The title looks like a ream job is coming but the story testifies it ain't so! Great Read!
Top-ranked Arizona remained undefeated on Wednesday night, rallying late to win 60-57 at Stanford and remain undefeated.
But while the final 10 minutes showed why the Wildcats are off to the best start in school history, the rest of the game was a study in how the pressure of being No. 1 might be taking on a life of its own.
Arizona (21-0, 8-0 Pac-12) has gotten off to slow starts several times in the last few weeks, such as when it trailed Utah 12-2 at home on Sunday before ultimately winning 65-56.
Against Stanford, the Wildcats were down 9-2 and trailed 31-30 at halftime. The Cardinal (13-7, 4-4) led by as many as seven in the second half, but they managed just two field goals in the final 12:34 as Arizona turned to the lockdown defense that has paced its perfect run.
From when it fell behind by seven with 12:34 left in the second half, Arizona generated stops on 16 of Stanford's final 19 possessions.
— Jeff Eisenberg (@JeffEisenberg) January 30, 2014”
After Arizona tied it at 53 with 6:30 left, the game went without a point for nearly four minutes. Yet as every second ticked by, it felt more and more like the Wildcats were in control as they forced Stanford into nothing but bad (or heavily contested) shots.
It's not surprising that Arizona has struggled of late, though. As the No. 1 team, you get everyone's best shot, especially on the road. It was a packed house at Maples Pavilion, and there's no doubt the Cardinal's eclectic student section was making plans to rush the court if victory was theirs.
The mark of a true No. 1 is being able to handle that extra push and, after fighting off the initial flurry, throw a counterpunch. Arizona has done that each time, regardless of how the final scores might appear.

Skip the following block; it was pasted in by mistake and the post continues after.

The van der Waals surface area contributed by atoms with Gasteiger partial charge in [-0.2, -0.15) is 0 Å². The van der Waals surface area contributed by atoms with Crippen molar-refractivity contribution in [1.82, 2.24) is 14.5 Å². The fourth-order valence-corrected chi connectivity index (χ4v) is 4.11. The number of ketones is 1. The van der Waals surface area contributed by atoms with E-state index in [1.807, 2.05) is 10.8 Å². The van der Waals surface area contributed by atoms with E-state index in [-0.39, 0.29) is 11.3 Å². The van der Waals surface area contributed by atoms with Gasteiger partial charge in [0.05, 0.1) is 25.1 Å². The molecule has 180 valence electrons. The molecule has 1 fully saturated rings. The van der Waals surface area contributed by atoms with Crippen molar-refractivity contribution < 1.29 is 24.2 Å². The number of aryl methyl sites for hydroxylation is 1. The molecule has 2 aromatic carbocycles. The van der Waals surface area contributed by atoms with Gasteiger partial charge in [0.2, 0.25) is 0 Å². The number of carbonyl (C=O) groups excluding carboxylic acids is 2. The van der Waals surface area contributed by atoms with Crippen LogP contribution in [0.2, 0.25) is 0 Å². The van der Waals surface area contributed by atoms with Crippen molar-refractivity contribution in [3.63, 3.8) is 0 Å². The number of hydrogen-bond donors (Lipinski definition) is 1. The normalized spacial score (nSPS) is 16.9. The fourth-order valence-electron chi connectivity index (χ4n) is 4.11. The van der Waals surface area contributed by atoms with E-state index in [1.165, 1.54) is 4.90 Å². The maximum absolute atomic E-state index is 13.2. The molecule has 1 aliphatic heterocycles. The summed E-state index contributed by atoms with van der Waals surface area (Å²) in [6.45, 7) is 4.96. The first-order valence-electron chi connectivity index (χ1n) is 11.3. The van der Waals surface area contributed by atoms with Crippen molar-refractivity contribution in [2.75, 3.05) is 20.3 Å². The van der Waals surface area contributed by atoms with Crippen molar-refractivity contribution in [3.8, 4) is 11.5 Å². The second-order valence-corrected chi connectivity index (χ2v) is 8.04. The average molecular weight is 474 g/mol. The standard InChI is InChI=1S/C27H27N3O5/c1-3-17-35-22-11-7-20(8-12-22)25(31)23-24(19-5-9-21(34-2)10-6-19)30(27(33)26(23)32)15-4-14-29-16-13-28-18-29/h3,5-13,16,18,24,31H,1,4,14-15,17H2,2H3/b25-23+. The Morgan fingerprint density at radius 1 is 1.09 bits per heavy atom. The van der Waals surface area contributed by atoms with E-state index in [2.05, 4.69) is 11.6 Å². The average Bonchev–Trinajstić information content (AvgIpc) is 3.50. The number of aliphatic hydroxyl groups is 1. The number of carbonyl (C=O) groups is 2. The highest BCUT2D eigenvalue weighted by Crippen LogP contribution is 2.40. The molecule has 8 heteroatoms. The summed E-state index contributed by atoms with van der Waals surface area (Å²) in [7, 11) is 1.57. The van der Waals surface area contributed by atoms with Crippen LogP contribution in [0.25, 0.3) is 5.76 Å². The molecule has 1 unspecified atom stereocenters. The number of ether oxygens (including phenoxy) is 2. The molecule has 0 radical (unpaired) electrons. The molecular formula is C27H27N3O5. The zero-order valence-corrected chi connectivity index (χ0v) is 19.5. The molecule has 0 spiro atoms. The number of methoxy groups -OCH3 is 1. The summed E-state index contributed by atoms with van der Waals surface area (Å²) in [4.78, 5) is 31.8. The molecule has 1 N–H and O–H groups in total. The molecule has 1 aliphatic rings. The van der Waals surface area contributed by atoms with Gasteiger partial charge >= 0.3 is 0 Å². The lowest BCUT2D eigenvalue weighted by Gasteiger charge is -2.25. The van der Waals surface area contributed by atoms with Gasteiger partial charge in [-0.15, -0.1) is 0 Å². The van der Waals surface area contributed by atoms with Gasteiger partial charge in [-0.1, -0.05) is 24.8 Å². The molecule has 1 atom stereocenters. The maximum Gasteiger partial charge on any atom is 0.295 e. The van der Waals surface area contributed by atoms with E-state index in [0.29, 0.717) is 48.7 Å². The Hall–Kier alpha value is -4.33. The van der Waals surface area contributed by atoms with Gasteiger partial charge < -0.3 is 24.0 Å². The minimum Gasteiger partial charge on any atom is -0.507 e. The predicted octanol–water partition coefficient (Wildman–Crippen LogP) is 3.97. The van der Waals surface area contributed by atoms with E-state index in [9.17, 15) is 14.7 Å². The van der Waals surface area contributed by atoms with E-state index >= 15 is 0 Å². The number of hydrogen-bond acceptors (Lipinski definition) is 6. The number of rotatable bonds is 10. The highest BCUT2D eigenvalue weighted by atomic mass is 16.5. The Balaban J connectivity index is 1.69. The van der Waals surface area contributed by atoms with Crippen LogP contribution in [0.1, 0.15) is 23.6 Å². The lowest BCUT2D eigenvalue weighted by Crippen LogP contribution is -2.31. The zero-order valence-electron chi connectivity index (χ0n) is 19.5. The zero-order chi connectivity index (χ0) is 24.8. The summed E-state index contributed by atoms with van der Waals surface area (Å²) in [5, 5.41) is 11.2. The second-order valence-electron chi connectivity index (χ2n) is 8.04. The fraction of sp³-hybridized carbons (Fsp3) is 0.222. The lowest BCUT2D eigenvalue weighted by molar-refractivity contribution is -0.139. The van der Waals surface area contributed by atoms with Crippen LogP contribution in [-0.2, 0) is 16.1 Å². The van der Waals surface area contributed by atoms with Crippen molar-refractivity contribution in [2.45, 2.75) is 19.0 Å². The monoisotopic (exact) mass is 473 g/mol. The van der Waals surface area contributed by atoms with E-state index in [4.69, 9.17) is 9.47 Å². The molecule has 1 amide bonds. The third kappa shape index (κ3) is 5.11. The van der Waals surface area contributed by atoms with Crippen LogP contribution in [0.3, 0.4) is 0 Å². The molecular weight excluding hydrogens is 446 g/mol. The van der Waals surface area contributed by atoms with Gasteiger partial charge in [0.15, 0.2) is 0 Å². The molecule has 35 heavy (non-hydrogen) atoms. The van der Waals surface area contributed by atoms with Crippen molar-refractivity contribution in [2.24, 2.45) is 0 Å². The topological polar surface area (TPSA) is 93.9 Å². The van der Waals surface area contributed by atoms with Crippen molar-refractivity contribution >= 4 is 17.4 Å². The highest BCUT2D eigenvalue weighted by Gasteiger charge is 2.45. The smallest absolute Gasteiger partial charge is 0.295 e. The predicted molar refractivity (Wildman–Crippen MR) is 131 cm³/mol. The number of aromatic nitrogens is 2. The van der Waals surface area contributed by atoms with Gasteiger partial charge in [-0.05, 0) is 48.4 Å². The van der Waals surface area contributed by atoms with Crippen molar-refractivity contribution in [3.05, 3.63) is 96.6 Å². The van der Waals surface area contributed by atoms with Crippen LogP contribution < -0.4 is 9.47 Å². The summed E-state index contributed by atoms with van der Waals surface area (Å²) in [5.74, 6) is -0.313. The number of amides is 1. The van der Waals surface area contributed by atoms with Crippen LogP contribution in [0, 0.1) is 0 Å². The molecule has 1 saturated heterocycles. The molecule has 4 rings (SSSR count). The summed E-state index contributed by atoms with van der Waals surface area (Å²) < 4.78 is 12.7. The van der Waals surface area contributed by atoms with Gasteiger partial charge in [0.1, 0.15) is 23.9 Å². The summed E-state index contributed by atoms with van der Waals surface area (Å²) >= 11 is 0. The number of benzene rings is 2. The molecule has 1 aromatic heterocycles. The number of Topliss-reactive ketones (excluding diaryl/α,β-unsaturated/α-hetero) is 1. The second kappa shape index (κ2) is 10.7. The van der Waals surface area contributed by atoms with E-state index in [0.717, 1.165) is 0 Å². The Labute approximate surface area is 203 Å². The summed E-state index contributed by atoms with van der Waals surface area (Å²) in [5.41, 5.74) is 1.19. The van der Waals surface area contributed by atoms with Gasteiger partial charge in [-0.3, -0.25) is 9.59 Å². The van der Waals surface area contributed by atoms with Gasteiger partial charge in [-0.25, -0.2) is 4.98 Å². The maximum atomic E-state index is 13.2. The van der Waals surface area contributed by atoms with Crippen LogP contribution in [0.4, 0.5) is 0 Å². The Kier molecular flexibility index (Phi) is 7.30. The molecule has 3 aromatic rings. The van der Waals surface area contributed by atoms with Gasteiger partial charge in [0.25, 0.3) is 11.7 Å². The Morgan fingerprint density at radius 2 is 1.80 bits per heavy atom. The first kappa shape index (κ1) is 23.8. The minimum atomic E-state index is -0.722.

Looking at the box score, the casual fan is going to look at this game (along with the Utah win and some less-than-stellar starts against USC and Washington) as a sign that Arizona is slipping. A closer look, though, will show this has been the Wildcats' pattern all year.
Arizona has road wins over two Top 10 teams (Michigan and San Diego State) as well as a neutral-site victory over No. 17 Duke. The Wildcats trailed at the half against Duke and Michigan—they were down nine at the break in Ann Arbor—yet never once showed the typical symptoms of a panicked team.
Same goes for Arizona's last game before moving to No. 1 on Dec. 9. Hosting UNLV, the Wildcats trailed 42-39 at the half, the most points they've allowed in the first 20 minutes all season. The Runnin' Rebels scored 16 in the second half, and Arizona won by five.
The Wildcats are now 6-0 when trailing at the half. In those six games, they've outscored their opponents by an average of 9.3 points in the second period.
But that aforementioned box score is going to show some glaring issues for Arizona, namely a sudden backslide in rebounding (it has failed to win the glass battle in three of its last six games) and continued pathetic free-throw shooting (18-of-29) that included a pair of missed one-and-ones in the final 33 seconds.
Noted stat guru Ken Pomeroy, who has been charting the likelihood of one of the three remaining unbeaten teams finishing the regular season without a loss, dropped his percentage to 48 percent after Arizona's win over Utah. It went back up to 51 percent following Wednesday's games (Syracuse also won), but with a Saturday night trip to take on a deadly California team, the chance of Arizona staying perfect is dropping by the day.
California was as hot as anyone in the Pac-12, if not the country, before laying an egg at USC and then falling to UCLA last weekend. But the Golden Bears (14-7, 5-3) were 10-0 at home before Wednesday's overtime loss to Arizona State, and they beat Arizona in Tucson last season.
If ever there's a time for the Wildcats to drop a game, it will be Saturday. But then again, if the Bears don't get in enough blows early, Arizona might just pull it out late once again.
SideNote to Rondae. You see the problem risin' Rondae. Make them smile. Get them to remember that it is a GAME! Get them back to playing the game and enjoying it!